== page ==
The news: Mexican authorities investigating the disappearance of 43 students who clashed with police last month found yet another mass grave in southern Guerrero state on Tuesday. This marks the second mass grave discovered since early October — and in all likelihood, another call to action for Mexican citizens who are finally taking a stand against government corruption and cartel violence.
The disappearance of the 43 students last month revealed the endemic corruption and collusion between police officers, local officials and alleged members of the drug gangs.
The state governor of Guerrero has resigned and 56 people have been arrested in connection with the crime, according to the BBC, and federal authorities issued arrest warrants for the mayor of the town where the abductions took place, as well as for his wife and the police chief. All are still on the run from authorities.
As more and more clandestine graves are uncovered, protesters and human rights activists are demanding answers. And every morning, newspapers in Mexico City remind the public of the number of days since the 43 students disappeared.
Background: On the night of their disappearance, the students were to peacefully block a highway to solicit commuters for funds that would bring them to Mexico City. The planned event was supposed to commemorate the 1968 massacre of student protesters in the Tlatelolco Plaza by the Partido Revolucionario Institucional government of Gustavo Díaz Ordaz.
While they solicited for funds, the students did not know that the mayor's wife was to give a speech in Iguala that night. The mayor allegedly ordered local police to prevent the students from interrupting the occasion. According to the BBC, eyewitness saw the students forcibly pushed into police cars as the police shot at buses carrying other students, killing three of them and three other bystanders.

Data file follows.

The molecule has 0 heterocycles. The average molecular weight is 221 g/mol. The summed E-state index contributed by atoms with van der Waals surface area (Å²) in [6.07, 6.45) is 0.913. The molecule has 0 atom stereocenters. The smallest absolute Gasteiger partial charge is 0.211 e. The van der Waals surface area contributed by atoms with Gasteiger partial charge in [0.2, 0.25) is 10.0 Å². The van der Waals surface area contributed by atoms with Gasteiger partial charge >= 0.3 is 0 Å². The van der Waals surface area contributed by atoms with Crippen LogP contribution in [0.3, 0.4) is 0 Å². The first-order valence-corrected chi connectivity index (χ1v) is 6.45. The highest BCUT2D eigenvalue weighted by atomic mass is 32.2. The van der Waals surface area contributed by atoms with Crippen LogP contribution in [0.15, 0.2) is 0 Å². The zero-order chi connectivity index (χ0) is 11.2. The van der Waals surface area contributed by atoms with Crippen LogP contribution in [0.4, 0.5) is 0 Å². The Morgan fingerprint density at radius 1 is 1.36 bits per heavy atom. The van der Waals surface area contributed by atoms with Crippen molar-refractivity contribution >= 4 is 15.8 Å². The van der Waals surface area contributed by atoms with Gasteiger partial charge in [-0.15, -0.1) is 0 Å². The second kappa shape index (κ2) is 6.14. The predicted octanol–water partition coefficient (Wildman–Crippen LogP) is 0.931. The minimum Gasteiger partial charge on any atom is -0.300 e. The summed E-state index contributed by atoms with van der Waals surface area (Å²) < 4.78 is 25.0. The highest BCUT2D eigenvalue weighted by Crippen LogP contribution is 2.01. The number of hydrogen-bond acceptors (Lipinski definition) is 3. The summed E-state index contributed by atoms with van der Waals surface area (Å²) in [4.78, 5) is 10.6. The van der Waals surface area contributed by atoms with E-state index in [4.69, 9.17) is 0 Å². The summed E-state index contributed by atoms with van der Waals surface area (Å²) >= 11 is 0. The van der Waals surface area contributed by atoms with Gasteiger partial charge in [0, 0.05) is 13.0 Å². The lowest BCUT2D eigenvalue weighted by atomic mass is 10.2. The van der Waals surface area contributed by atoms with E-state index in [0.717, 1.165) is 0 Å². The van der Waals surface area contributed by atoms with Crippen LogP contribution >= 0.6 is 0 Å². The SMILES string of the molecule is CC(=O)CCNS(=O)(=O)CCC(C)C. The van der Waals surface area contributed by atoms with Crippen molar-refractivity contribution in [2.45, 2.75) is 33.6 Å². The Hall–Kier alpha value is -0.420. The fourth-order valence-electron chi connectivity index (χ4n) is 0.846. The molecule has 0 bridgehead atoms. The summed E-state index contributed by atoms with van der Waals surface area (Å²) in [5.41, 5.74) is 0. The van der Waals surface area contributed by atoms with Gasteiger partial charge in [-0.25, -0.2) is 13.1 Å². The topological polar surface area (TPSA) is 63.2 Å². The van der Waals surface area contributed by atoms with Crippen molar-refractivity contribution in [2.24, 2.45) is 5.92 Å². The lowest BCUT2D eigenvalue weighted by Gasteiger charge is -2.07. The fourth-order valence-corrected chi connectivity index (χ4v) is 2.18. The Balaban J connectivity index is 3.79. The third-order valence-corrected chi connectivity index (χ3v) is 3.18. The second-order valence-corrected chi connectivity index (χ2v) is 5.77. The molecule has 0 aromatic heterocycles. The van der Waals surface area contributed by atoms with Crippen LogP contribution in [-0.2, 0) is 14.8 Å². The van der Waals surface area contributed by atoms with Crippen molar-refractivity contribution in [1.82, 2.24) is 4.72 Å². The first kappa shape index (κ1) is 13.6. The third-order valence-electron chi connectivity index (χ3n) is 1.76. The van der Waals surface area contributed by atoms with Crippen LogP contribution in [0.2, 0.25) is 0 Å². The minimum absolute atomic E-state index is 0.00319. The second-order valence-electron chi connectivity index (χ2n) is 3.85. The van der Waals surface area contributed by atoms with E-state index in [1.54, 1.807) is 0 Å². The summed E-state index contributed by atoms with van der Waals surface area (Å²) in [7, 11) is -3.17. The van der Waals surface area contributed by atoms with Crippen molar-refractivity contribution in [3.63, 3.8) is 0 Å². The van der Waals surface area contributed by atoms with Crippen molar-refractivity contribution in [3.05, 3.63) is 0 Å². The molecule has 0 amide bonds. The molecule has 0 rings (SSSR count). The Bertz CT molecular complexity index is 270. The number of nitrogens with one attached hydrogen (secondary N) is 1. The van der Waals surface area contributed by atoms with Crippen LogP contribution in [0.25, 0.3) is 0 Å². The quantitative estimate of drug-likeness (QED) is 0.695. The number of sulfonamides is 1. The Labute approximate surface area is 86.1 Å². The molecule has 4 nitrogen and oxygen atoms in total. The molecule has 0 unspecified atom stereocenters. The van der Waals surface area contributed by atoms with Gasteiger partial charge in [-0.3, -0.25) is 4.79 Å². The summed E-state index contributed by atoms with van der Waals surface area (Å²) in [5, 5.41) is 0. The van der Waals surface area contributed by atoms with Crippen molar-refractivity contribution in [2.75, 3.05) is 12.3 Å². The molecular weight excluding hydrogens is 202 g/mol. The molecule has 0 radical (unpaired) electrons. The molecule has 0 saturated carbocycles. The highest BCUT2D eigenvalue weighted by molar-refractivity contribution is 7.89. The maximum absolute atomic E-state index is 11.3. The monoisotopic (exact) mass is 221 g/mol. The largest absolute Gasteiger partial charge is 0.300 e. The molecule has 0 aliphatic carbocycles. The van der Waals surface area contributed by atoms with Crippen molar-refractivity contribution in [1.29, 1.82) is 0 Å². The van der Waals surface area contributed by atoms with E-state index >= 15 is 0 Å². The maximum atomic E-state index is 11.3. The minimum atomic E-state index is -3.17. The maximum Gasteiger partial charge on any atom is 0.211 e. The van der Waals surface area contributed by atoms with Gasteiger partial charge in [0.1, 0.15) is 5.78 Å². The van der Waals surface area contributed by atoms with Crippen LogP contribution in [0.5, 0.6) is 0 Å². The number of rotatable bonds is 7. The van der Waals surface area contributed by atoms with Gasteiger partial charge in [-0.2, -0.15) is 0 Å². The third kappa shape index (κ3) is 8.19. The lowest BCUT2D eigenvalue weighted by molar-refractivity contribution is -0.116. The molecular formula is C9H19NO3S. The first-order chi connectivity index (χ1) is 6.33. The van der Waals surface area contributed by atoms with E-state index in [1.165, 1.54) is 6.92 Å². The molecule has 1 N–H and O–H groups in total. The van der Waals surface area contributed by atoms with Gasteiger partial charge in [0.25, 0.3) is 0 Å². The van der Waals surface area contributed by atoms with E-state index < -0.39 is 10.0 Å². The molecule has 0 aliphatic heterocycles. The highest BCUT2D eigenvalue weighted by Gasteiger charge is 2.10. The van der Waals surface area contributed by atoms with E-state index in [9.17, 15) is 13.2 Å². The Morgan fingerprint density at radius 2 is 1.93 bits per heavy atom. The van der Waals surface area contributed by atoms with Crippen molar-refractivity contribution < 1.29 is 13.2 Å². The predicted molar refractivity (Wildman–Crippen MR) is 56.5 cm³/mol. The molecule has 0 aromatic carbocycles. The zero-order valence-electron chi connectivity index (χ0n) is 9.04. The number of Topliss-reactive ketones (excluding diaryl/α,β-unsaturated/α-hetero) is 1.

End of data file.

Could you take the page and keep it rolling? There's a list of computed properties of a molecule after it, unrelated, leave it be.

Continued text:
Since the discovery of the first mass graves earlier this month, citizens have taken to the streets in protest. College students in Guerrero state burned a portrait of the state's governor, Angel Aguirre, before they set the capitol building on fire. In Mexico City, thousands of students protested in front of the attorney general's office. The attorney general is leading the investigation of the case.
Protesters also demanded the resignation of President Enrique Peña Nieto earlier this month as family members of the missing students continue to hold vigils across the capital.
Why it matters: It's easy to get lost in such dizzying and dehumanizing numbers: 43 students, 26,000 missing since 2006, a drug war that has claimed 70,000 lives. But the disappearance of the 43 has provided a glimpse into much of daily life in parts of Mexico where public officials are so deeply entwined with criminal activity.
In a recent opinion piece, Alejandro Paéz Varela, the founding director of SinEmbargo.com, wrote of the dissonance, "Marches, protests, rage. International condemnation. The country which, according to the cover of Time magazine, was being 'saved' by Enrique Peña Nieto and his reforms is now, on second look, seen as one of savage and corrupt officials."
As Francisco Goldman pointed out in the New Yorker this week, an important question is making the rounds in Mexico City: "Is the government withholding what it knows about the missing students' whereabouts for political reasons?"
The disappeared 43 are part of a larger systemic issue, evidence of the routine failure of authorities to investigate, locate the victims and prosecute the perpetrators. The search continues.